One could almost say that by recalling the traditional roots, a large step can be made in the direction of modern management and marketing policy, since “customer orientation, customer loyalty or customer satisfaction” are the criteria for success in the market. Those enterprises that succeed in achieving these goals will – despite all restrictions and legal peculiarities – be successful in the market.

The member value, or customer value, as the benchmark of the mutual and co-operative insurance business could become a slogan, the objective. Member value, as a service that can be experienced by the market and as a distinct counterweight to shareholder value, means a renewed awareness of the roots of the mutuality principle and, at the same time, the ability to deliver a modern marketing performance. Let´s be straight: The members have turned into mere customers as the material interests, such as favourable premiums and competent advice, have become of primary importance. To put it differently: the members react with their purchasing decision, not with their vote. This is our challenge, this is our chance.

Consequently, many enterprises have already commenced to modernize the services offered by them, for example, providing complementary assistance and support services at favorable rates, where co-operative and mutual insurers are often in the forefront.  Entire car repair shops have been set up for customers, as have consulting centres for home renovation.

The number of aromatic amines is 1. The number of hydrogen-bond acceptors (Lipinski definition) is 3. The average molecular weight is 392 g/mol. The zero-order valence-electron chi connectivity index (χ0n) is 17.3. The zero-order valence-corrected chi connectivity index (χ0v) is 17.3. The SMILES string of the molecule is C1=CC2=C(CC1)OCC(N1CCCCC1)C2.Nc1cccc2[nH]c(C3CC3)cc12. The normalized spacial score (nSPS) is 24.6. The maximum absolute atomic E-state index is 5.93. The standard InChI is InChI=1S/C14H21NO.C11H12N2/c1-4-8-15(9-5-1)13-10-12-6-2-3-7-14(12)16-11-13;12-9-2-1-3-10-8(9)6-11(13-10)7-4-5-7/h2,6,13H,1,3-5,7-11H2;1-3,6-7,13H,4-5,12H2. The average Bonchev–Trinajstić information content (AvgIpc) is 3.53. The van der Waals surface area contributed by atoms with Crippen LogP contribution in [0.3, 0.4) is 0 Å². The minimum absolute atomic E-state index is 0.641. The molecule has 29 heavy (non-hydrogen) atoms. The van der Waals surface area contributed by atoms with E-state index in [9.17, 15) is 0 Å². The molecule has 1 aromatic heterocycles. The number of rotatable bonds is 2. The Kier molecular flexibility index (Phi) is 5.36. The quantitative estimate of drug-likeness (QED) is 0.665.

Furthermore, member value is also being created by services provided for the community. Social services, school grants, support for disaster victims and similar matters are only a few examples that we are also aware of our responsibility to society as a whole. Unfortunately, this is often not sufficiently known about, and is not regarded by the community as added value. We must certainly do some publicity work here.

Allow me to give one more example that demonstrates that the insurance industry is certainly making efforts to preserve its mutual and co-operative tradition as a customer and member-oriented industry. On the European continent, as well as in the United States, the co-operative and mutual insurers are searching for legal constructions which either help to continue, at least in part, the legal form of a co-operative and mutual insurer, or those which uphold our traditional principles as a kind of business philosophy, even if the operative business is carried out in a different legal form, most often as a stock corporation.